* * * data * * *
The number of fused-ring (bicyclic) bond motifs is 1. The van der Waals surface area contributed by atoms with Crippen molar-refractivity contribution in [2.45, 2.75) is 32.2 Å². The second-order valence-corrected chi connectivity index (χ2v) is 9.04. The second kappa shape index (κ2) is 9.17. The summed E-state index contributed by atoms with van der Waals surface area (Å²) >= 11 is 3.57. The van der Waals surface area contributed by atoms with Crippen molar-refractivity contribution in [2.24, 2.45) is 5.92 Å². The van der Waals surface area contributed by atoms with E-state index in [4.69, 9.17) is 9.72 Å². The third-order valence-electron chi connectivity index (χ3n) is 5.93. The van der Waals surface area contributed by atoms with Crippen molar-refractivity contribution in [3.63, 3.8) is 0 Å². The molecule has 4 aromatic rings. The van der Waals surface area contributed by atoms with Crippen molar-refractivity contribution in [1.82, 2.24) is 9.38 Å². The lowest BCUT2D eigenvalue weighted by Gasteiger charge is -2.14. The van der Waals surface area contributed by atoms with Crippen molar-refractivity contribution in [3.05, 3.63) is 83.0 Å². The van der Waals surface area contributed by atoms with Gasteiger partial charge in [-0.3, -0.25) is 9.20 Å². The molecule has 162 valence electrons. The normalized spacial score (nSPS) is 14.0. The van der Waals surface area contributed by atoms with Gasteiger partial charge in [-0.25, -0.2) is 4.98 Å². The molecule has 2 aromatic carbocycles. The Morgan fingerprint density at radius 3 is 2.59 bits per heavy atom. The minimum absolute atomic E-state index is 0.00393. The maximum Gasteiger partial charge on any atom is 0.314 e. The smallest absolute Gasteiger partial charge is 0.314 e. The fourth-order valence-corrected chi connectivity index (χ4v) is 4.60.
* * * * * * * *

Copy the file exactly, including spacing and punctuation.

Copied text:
The number of fused-ring (bicyclic) bond motifs is 1. The van der Waals surface area contributed by atoms with Crippen molar-refractivity contribution in [2.45, 2.75) is 32.2 Å². The second-order valence-corrected chi connectivity index (χ2v) is 9.04. The second kappa shape index (κ2) is 9.17. The summed E-state index contributed by atoms with van der Waals surface area (Å²) >= 11 is 3.57. The van der Waals surface area contributed by atoms with Crippen molar-refractivity contribution in [2.24, 2.45) is 5.92 Å². The van der Waals surface area contributed by atoms with E-state index in [4.69, 9.17) is 9.72 Å². The third-order valence-electron chi connectivity index (χ3n) is 5.93. The van der Waals surface area contributed by atoms with Crippen molar-refractivity contribution in [3.63, 3.8) is 0 Å². The molecule has 4 aromatic rings. The van der Waals surface area contributed by atoms with Crippen molar-refractivity contribution in [1.82, 2.24) is 9.38 Å². The lowest BCUT2D eigenvalue weighted by Gasteiger charge is -2.14. The van der Waals surface area contributed by atoms with Crippen molar-refractivity contribution in [3.05, 3.63) is 83.0 Å². The van der Waals surface area contributed by atoms with Gasteiger partial charge in [-0.3, -0.25) is 9.20 Å². The molecule has 162 valence electrons. The normalized spacial score (nSPS) is 14.0. The van der Waals surface area contributed by atoms with Gasteiger partial charge in [-0.25, -0.2) is 4.98 Å². The molecule has 2 aromatic carbocycles. The Morgan fingerprint density at radius 3 is 2.59 bits per heavy atom. The minimum absolute atomic E-state index is 0.00393. The maximum Gasteiger partial charge on any atom is 0.314 e. The smallest absolute Gasteiger partial charge is 0.314 e. The fourth-order valence-corrected chi connectivity index (χ4v) is 4.60.